Plot: Jeanne (Noémie Merlant) divides her time between her home where she lives with her mother Margarette (Emmanuelle Bercot), and the amusement park where she works. She loves carousels, ferris wheels and the other attractions in the park and she loves building models of them. This year, the park bought a new ride and Jeanne feels incredibly drawn to it. She nicknames it Jumbo – and Jumbo even starts to communicate with her. Soon their relationship becomes even more intense.
Jumbo is one of the sweetest, most romantic films I’ve seen in a long while (well, together with Dinner in America) and I’m here for this trend of unusual love stories being where the romance lives. Jumbo is well done in any case and hit me right in the feels.
Plot: Mitsui (Kengo Kôra) leads a lonely life and seems to be generally entirely forgettable – most of the people around him barely remember having met him. There was only Chihiro (Kanako Nishikawa), long ago, who went on a date with him and actually seemed to care for him. Mitsui tracks her down and quickly becomes obsessed with her again. When watching her from afar isn’t enough for him anymore, he starts to hide in her apartment – and becomes a witness to the abusive relationship Chihiro has with her husband (Ken’ichi Abe).
Andâ yua beddo might as well be called The Incel Movie because it absolutely, perfectly fits with the narrative that incels like to tell themselves and the world. And if that wasn’t enough to steer clear of it, it’s also repetitive and simply exhausting.
Plot: Eve (Lucie Debay) had a shitty day at work in a city she doesnt really know. So she decides to get a drink at the local bar. After a guy hits on her and doesn’t take no for an answer, another guy (Arieh Worthalter) swoops in and gets rid of him. He is charming and self-deprecating and they are having such a good time, that Eve decides to get in a car with him and his brother (Ciaran O’Brien). It is there that things quickly turn bad and she realizes that he may not be a good guy after all. Frantic to get away from him, she soon finds herself in mortal danger. But Eve is a fighter.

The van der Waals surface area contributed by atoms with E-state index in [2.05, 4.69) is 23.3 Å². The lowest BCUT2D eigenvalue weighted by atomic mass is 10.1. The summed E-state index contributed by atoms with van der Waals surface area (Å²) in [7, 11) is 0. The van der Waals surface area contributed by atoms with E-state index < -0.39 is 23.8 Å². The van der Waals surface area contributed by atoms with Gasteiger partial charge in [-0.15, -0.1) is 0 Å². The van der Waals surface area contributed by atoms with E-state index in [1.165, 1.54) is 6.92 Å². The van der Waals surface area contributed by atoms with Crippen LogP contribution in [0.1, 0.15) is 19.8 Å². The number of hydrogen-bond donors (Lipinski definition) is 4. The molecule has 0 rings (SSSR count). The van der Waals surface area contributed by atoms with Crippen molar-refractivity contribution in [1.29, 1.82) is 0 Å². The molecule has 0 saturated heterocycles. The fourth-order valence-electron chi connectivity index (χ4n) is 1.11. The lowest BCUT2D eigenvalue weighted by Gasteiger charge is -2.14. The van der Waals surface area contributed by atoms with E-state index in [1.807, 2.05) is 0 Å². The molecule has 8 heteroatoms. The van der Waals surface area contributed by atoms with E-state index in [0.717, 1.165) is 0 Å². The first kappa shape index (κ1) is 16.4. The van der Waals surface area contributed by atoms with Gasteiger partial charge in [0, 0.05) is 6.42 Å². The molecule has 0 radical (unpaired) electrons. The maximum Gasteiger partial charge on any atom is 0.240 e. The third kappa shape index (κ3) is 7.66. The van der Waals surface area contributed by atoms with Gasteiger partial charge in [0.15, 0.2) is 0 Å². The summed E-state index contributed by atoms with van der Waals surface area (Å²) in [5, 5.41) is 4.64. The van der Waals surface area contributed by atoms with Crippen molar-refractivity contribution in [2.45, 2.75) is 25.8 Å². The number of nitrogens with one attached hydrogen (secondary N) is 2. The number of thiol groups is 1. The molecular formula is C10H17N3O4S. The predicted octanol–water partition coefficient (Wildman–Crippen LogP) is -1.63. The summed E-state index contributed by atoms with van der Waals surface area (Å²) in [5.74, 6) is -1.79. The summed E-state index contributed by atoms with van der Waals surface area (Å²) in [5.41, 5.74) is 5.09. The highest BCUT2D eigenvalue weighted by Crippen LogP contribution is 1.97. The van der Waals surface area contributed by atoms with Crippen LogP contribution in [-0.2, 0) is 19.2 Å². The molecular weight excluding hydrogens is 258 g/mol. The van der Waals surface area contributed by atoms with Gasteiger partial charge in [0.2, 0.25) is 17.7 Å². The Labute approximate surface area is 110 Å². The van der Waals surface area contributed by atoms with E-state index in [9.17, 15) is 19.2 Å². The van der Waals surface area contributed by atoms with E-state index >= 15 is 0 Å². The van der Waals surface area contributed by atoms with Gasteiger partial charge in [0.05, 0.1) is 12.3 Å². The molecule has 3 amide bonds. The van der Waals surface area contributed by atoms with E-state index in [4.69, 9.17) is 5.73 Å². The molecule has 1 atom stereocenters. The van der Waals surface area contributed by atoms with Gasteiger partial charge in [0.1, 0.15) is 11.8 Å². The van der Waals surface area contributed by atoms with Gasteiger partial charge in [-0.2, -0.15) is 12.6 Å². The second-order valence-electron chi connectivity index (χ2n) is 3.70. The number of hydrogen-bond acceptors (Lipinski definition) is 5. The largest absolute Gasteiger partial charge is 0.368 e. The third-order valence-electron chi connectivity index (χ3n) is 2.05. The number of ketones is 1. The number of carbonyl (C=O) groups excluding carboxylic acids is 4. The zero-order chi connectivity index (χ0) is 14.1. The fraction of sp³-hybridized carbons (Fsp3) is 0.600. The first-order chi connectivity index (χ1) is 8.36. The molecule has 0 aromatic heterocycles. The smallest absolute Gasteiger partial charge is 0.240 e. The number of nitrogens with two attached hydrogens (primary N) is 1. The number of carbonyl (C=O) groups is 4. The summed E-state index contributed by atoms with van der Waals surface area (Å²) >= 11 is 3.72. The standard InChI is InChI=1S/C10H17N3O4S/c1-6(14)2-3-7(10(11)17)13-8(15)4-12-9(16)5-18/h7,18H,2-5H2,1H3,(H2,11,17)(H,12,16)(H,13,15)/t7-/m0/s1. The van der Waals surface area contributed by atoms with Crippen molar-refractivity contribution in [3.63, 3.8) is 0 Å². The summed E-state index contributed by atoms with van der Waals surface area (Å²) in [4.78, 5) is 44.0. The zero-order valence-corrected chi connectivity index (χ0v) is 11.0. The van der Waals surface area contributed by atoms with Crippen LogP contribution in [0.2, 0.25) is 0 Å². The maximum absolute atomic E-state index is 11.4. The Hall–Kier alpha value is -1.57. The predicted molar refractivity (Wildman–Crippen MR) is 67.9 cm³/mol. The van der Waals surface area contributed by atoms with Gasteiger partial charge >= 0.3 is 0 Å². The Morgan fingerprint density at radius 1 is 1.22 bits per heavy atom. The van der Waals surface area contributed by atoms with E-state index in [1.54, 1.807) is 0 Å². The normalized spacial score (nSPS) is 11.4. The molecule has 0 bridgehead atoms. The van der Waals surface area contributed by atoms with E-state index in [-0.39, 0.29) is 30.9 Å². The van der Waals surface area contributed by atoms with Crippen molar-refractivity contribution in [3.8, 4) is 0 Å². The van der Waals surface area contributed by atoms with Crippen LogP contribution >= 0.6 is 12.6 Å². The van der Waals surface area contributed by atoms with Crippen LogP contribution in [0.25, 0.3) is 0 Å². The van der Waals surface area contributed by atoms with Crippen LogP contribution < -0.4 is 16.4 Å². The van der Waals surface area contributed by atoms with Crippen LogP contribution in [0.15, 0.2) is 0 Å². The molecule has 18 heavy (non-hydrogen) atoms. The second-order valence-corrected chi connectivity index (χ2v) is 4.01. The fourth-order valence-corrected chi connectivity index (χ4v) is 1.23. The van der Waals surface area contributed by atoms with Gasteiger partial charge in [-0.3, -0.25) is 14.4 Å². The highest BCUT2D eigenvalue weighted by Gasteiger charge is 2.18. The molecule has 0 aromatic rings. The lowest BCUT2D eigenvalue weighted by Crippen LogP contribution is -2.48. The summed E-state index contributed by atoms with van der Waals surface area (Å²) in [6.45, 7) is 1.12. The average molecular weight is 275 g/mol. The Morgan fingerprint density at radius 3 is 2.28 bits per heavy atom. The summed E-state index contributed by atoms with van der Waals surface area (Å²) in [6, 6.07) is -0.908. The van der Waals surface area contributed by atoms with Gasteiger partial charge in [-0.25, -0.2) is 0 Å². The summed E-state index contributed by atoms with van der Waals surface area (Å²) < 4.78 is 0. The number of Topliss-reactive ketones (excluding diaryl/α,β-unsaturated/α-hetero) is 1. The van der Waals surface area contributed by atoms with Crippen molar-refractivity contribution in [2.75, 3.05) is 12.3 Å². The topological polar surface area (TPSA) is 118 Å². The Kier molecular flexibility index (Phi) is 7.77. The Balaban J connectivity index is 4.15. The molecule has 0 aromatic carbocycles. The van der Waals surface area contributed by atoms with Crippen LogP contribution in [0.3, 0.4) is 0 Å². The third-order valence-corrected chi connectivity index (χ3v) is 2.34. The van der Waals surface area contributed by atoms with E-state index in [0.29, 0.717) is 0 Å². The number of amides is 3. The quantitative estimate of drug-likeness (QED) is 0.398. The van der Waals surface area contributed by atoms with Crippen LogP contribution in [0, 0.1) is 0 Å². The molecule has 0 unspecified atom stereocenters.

Hunted starts really strong, but the longer it goes on, the more it falls apart, leaving me with a decidedly mediocre impression overall.
Plot: Stan (Robin L’Houmeau) is struggling with his mother’s cancer diagnosis that leaves her in need of care, which he mostly provides. Most of all he struggles with the fact that he feels disgusted with her. He hopes to combat this by joining a self-help group for disfigured people led by Vanessa (Debbie Lynch-White). Where but there can he learn to be less shallow? So he decides to pretend to be disfigured himself. That plan, though, doesn’t work like he intended at all.
I was intrigued by the concept behind Happy Face and the fact that they cast a lot of actually disfigured people in the film. And it certainly tackles a difficult topic with care. Ultimately, though, it all revolves too much about Stan and what he can learn in this situation.
Plot: Tomas (Alex Secareanu) used to be a soldier, but he fled the war and his country and ended up in London where he barely scrapes by, working illegally and living on the streets. After a particular bout of bad luck, Sister Claire (Imelda Staunton) finds him and she is determined to find a new life for him. She suggests that he should move in with Magda (Carla Juri) and her ailing mother (Anah Ruddin). Their house is falling apart around them and Magda is overwhelmed with the care of her mother, so Sister Claire finds the situation to the advantage of everyone involved. And Tomas does settle into the new life, especially since he takes to Magda. A lot. But he also starts to suspect that there is more to the story and her mother.
Amulet starts promising, but the more it revealed, the less it made sense to me. And even more than that: the less I liked it.